Staden, 1979; Gingeras et al, 1979: first attempt to use a computer program to assist sequence assembly.

Peltola et al, 1984: first mathematical formulation sequence assembly and the emerge of the overlap-layout-consensus (OLC) paradidgm. OLC consists of three steps: 1) overlap: finding overlaps between all pairs of reads; 2) layout: arrange the reads based on overlaps; 3) consensus: derive the final sequence. In that paper, the authors tried to find a layout that minimizes the assembly.

Myers, 1995 (a legendary figure in computional biology); Kececioglu and Myers, 1995: probably the first graph representation of sequence assembly - the overlap graph. In an overlap graph, a vertex represents a read and an edge represents an overlap. We can find the layout by finding the optimal path through each vertex - an NP-hard Hamilton problem. However, Myers et al. did not stop there. They proposed transitive reduction, a procedure to dramatically reduce the redundancy of overlaps. And after transitive reduction, solving sequence assembly is not a Hamilton problem any more.

Idury and Waterman, 1995 (the Waterman in Smith-Waterman): the birth of the de Bruijn paradigm. I remember that a paper mentioned that both Myers and Waterman participated the 4th DIMACS Implementation Chanllenges in 1994. They proposed two distinct graph representations of sequence assembly, which have such a fundamental incluence even today.

Myers et al, 2000: publication of Celera assembler, arguably the best assembler for short-gun data at that time. This assembler is largely a practical implementation of the theory in their 1995 papers.

Pevzner et al, 2000: publication of the Euler assembler, the first assembler based on the de Bruijn graph. It solved two major problems with the original theory published in 1995 with spectrum error correction and read threading, a procedure to re-impose the full-length read information to the de Bruijn graph. The paper unfortunately spread a wrong notion which can still be seen in a few reviews nowadays: OLC is an NP-hard Hamilton problem, but de Bruijn graph can be solved in linear time and thus is more advanced. However, in fact, Gene Myers with his Celera assembler never tried to reduce OLC to a Hamilton problem. I will come back to the time complexity of de Bruijn later.

Myers, 2005: string graph. String graph is largely a different representation of overlap graph.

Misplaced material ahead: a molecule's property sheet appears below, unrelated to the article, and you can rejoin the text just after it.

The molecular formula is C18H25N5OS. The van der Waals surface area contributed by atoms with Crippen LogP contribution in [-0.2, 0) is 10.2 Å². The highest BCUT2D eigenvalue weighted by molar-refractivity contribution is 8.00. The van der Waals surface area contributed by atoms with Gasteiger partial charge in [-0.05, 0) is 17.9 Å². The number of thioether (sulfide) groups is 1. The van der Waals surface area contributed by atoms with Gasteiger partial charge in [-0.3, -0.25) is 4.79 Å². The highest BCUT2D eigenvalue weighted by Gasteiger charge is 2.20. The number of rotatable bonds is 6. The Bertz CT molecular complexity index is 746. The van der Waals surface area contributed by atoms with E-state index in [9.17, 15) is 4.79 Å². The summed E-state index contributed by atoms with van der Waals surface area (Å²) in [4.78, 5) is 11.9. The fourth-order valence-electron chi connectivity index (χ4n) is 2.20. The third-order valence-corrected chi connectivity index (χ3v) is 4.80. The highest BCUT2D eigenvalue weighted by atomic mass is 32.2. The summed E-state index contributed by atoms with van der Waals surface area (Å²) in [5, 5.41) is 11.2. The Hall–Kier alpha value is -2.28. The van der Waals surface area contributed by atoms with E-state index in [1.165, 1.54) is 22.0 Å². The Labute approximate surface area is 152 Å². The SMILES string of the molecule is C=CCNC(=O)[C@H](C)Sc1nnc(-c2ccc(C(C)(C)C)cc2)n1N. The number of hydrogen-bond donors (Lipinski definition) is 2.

Medvedev et al, 2007: de novo assembly is NP-hard, which is true for both the OLC and the de Bruijn paradigm. A catch is that although constructing the de Bruijn graph and finding the optimal path is linear, resolving the optimal read threading is NP-hard and without threading, we cannot fully use all the information in reads.

Zerbino et al, 2009: the publication of velvet. This is a landmark paper on short-read assembly. Graph cleaning (e.g. tip trimming and bubble popping) was first introduced in this paper and is now widely used in essentially every short-read assembler.

Simpson and Durbin, 2010: the first application of FM-index in sequence assembly. This paper resolved a long-standing difficulty in applying OLC to short reads: finding the overlaps. After this paper, two other fast overlap finder were also published (Dinh and Rajasekaran, 2011; Gonnella and Kurtz, 2012) which are claimed to be much faster and more lightweight.

Earl et al, 2011: Assemblathon 1. In my view, this is undoubtedly the best paper on the evaluation of de novo assemblers.

Also, the correct ref. is Pevzner et al, 2001 PNAS, not Pevzner et al, 2000 for the EULER assembler.

I think these two older classic papers are deserve citations too (they are not in the link above):

Hutchinson, G. 1969. Evaluation of polymer sequence fragment data using graph theory. Bull. Math. Biophys. 31, 541–562. http://link.springer.com/article/10.1007%2FBF02476636

Gallant, J.K. 1983. The complexity of the overlap method for sequencing biopolymers. J. Theor. Biol. 101, 1–17. http://www.sciencedirect.com/science/article/pii/0022519383902709